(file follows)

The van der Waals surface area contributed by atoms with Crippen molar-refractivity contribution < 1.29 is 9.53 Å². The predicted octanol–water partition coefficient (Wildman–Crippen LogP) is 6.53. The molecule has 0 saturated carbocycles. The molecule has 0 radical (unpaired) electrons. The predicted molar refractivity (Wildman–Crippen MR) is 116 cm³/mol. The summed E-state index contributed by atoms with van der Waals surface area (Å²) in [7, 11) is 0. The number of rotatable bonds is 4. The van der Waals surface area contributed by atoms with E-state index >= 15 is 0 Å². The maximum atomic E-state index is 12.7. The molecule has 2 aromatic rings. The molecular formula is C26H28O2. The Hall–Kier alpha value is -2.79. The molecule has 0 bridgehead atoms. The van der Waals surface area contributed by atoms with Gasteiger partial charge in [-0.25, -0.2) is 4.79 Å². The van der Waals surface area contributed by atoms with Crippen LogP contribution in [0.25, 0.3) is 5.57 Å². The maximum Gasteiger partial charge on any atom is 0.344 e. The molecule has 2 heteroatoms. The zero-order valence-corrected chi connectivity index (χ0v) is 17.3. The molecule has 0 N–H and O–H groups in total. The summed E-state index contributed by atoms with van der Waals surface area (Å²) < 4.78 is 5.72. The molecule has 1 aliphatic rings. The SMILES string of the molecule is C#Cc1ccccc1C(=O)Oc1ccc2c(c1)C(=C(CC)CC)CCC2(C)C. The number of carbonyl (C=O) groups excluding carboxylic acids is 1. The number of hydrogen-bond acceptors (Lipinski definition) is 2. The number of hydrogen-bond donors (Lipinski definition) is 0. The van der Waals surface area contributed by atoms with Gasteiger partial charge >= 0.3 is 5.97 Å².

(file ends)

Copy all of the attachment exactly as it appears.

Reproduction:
The van der Waals surface area contributed by atoms with Crippen molar-refractivity contribution < 1.29 is 9.53 Å². The predicted octanol–water partition coefficient (Wildman–Crippen LogP) is 6.53. The molecule has 0 saturated carbocycles. The molecule has 0 radical (unpaired) electrons. The predicted molar refractivity (Wildman–Crippen MR) is 116 cm³/mol. The summed E-state index contributed by atoms with van der Waals surface area (Å²) in [7, 11) is 0. The number of rotatable bonds is 4. The van der Waals surface area contributed by atoms with E-state index >= 15 is 0 Å². The maximum atomic E-state index is 12.7. The molecule has 2 aromatic rings. The molecular formula is C26H28O2. The Hall–Kier alpha value is -2.79. The molecule has 0 bridgehead atoms. The van der Waals surface area contributed by atoms with Gasteiger partial charge in [-0.25, -0.2) is 4.79 Å². The van der Waals surface area contributed by atoms with Crippen LogP contribution in [0.25, 0.3) is 5.57 Å². The maximum Gasteiger partial charge on any atom is 0.344 e. The molecule has 2 heteroatoms. The zero-order valence-corrected chi connectivity index (χ0v) is 17.3. The molecule has 0 N–H and O–H groups in total. The summed E-state index contributed by atoms with van der Waals surface area (Å²) < 4.78 is 5.72. The molecule has 1 aliphatic rings. The SMILES string of the molecule is C#Cc1ccccc1C(=O)Oc1ccc2c(c1)C(=C(CC)CC)CCC2(C)C. The number of carbonyl (C=O) groups excluding carboxylic acids is 1. The number of hydrogen-bond acceptors (Lipinski definition) is 2. The number of hydrogen-bond donors (Lipinski definition) is 0. The van der Waals surface area contributed by atoms with Gasteiger partial charge >= 0.3 is 5.97 Å².